Nevada Newsmakers

News - October 26, 2021 - by Ray Hagar

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In her first lengthy interview since announcing her Republican candidacy for governor, Las Vegas City Councilwoman Michele Fiore said on Nevada Newsmakers Tuesday that she wants to bar vaccine mandates, ban Critical Race Theory from seeping into Nevada schools and defended her previous yet unpublished remarks in opposition to Affirmative Action.

Fiore, who announced her intention to run for governor last week, also threw shade at Gov. Steve Sisolak and her fellow Republican in the gubernatorial primary, Clark County Sheriff Joe Lombardo.

Fiore told host Sam Shad that Lombardo is soft on the Second Amendment, which protects the right of individuals to own a firearm. It is the issue that's atop of Fiore's platform.

"I know that Joe says, 'I'm (for the) Second Amendment and I've been carrying a gun on my hip for the last 30 years," she said. "That doesn't mean he wants you to carry a gun. So in a real Republican primary, you have to be a real Republican to get out of it (and into general election)."

About Sisolak, Fiore said: "Steve is going to have a lot of issues with me in the general (election) and it's gonna be a really big fight."

Fiore also brushed off a reported FBI investigation into campaign finances and acknowledged her feud with fellow councilwoman Victoria Seamen.

"I got her elected to the city council," Fiore said of Seaman.

A physical altercation reportedly occurred at City Hall between the two councilwomen. Afterward, Seaman accused Fiore of breaking her finger. Yeah, sure, Fiore countered:

"The allegations are the allegations," she said. "I mean, I've never seen an x-ray showing that her finger is broken."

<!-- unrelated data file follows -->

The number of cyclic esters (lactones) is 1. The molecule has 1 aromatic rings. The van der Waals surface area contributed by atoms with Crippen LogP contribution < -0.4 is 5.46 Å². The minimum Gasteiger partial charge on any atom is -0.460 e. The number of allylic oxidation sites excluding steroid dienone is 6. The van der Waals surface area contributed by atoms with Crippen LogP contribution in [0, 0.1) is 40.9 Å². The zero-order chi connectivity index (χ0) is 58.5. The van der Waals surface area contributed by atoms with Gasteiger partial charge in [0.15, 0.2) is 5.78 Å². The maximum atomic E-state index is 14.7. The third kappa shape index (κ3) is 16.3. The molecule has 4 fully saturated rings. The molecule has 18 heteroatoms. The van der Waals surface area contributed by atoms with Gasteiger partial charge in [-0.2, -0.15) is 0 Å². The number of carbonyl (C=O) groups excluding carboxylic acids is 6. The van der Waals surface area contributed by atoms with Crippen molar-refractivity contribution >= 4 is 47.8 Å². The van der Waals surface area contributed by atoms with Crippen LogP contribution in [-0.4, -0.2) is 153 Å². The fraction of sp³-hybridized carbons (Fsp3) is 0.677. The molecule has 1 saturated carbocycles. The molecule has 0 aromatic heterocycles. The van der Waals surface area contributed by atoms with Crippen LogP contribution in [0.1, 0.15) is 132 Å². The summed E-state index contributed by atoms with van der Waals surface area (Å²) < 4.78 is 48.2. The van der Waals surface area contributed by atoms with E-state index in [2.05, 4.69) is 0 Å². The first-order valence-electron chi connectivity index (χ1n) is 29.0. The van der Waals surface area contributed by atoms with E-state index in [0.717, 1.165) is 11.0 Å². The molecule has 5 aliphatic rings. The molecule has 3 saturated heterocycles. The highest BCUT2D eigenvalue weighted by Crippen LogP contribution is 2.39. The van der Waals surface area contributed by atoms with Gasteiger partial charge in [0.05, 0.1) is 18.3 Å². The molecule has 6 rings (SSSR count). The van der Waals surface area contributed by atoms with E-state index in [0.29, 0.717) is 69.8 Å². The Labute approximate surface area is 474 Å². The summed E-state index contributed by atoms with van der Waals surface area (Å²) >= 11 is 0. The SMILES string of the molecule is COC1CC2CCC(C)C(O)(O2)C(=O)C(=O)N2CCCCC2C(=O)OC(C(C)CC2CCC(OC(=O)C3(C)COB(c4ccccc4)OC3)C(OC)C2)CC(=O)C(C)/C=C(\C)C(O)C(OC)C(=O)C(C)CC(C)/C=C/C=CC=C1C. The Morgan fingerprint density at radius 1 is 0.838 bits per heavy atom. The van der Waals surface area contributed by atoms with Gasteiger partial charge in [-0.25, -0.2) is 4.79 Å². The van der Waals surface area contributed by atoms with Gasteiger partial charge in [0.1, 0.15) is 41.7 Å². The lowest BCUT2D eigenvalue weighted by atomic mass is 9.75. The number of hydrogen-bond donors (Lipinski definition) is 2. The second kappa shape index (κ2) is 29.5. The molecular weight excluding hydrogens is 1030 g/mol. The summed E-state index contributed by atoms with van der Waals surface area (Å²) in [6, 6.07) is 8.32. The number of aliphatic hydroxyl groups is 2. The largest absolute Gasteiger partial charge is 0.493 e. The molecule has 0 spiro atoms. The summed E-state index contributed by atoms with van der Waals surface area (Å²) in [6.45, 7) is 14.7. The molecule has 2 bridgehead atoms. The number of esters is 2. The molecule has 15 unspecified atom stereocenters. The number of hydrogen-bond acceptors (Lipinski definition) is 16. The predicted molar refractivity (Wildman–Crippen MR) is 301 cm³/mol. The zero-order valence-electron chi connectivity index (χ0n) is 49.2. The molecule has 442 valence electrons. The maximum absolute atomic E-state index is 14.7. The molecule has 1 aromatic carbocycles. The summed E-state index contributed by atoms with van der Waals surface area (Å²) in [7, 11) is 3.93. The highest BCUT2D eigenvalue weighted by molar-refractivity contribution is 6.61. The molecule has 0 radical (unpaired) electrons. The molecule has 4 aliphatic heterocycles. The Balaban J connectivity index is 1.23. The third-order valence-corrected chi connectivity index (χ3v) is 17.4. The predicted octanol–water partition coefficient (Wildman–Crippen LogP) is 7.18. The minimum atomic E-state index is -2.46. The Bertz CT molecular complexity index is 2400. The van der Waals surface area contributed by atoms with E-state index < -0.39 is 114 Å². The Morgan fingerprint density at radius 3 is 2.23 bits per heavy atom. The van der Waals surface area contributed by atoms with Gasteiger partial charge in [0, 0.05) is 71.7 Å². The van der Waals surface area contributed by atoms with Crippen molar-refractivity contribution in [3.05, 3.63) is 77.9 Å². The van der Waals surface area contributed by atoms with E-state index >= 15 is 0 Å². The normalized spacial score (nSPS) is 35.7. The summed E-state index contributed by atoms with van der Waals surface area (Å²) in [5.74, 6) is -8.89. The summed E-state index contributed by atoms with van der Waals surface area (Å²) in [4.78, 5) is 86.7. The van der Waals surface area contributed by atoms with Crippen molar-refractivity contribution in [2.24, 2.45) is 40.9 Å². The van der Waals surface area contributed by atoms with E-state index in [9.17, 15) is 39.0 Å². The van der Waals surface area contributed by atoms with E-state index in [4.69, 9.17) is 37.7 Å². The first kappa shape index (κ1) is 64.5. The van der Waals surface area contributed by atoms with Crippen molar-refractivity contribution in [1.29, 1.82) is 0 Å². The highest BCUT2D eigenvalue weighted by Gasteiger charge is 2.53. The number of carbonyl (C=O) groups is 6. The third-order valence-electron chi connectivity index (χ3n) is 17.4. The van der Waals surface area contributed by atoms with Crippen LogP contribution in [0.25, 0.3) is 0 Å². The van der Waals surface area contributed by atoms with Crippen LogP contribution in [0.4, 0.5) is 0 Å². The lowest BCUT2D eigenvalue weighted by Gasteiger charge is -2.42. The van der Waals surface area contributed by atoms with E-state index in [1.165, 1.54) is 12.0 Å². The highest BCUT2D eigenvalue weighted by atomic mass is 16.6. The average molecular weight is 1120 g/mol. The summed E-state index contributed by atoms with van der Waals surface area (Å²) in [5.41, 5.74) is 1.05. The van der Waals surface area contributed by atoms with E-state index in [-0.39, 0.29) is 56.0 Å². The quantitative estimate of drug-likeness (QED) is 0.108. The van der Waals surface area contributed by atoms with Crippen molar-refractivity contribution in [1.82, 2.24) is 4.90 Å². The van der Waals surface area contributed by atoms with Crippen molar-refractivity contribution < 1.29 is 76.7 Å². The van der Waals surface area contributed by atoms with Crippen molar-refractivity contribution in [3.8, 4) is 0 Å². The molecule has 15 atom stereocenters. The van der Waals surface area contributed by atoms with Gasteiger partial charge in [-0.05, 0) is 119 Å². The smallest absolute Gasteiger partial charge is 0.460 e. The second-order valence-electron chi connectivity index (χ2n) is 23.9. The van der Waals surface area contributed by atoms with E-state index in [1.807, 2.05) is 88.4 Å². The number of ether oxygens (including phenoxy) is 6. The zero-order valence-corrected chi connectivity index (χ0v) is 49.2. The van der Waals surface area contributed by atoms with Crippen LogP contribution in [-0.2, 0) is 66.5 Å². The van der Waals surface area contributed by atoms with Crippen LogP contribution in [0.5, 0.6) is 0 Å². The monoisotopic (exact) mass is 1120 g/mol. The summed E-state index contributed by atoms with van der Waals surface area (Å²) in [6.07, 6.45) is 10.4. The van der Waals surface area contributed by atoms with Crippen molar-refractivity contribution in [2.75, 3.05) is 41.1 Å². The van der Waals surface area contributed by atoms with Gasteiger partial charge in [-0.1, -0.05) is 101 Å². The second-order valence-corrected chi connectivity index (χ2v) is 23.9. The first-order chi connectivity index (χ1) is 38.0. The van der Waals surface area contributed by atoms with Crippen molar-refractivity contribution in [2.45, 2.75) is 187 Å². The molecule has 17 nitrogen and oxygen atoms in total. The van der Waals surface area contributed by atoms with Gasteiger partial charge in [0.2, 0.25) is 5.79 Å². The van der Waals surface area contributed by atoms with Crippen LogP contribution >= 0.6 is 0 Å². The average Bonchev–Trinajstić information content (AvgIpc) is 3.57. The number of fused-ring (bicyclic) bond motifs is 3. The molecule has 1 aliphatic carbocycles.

Fiore said she opposes 'Critical Race Theory' because it is, "literally teaching our children in school that we are a racist country and our country was built on racist groups."

Instead, Fiore,said, she hopes to "unite black and white," but opposes the Black Lives Matter movement.

"And when I say, 'unite black and white,' I mean the Black Lives Matter movement has really alienated a lot of white people," Fiore said. "And I really believe that was constructed and put in place on purpose to keep Americans divided."

Various races have the same blood types, Fiore said.

"When it comes down to it, let's look at our blood types. I'm an rh negative O," she said. "If someone is bleeding -- black, white, red, brown, yellow -- it doesn't matter. My blood can save that person because it is a universal blood type. We need to look at each other as brothers and sisters, not as black and white.

"And I say that because through this whole war zone of Black Lives Matter going through the City of Las Vegas, trying to break (into) our federal building, breaking our small minority-owned businesses, shooting our cops, these things are big scars that don't go away."

Fiore, was reportedly investigated by the Nevada GOP last year for her alleged "racially charged" comments uttered at the Clark County GOP convention, according to the Las Vegas Review-Journal. The investigation, however, was inconclusive. Although she refused to tell reporters what she said then, a black activist told the R-J that she said was against affirmative action.

Fiore addressed it Tuesday:

"Calling me a racist, you know, calling me a racist because I don't believe in Affirmative Action," she said. "When we go out for a job, I believe the person most qualified should get that job. I believe the person most qualified in the school system should get those seats and not by the color of our skin."

Fiore then criticized Nevada Attorney General Aaron Ford, a Democrat.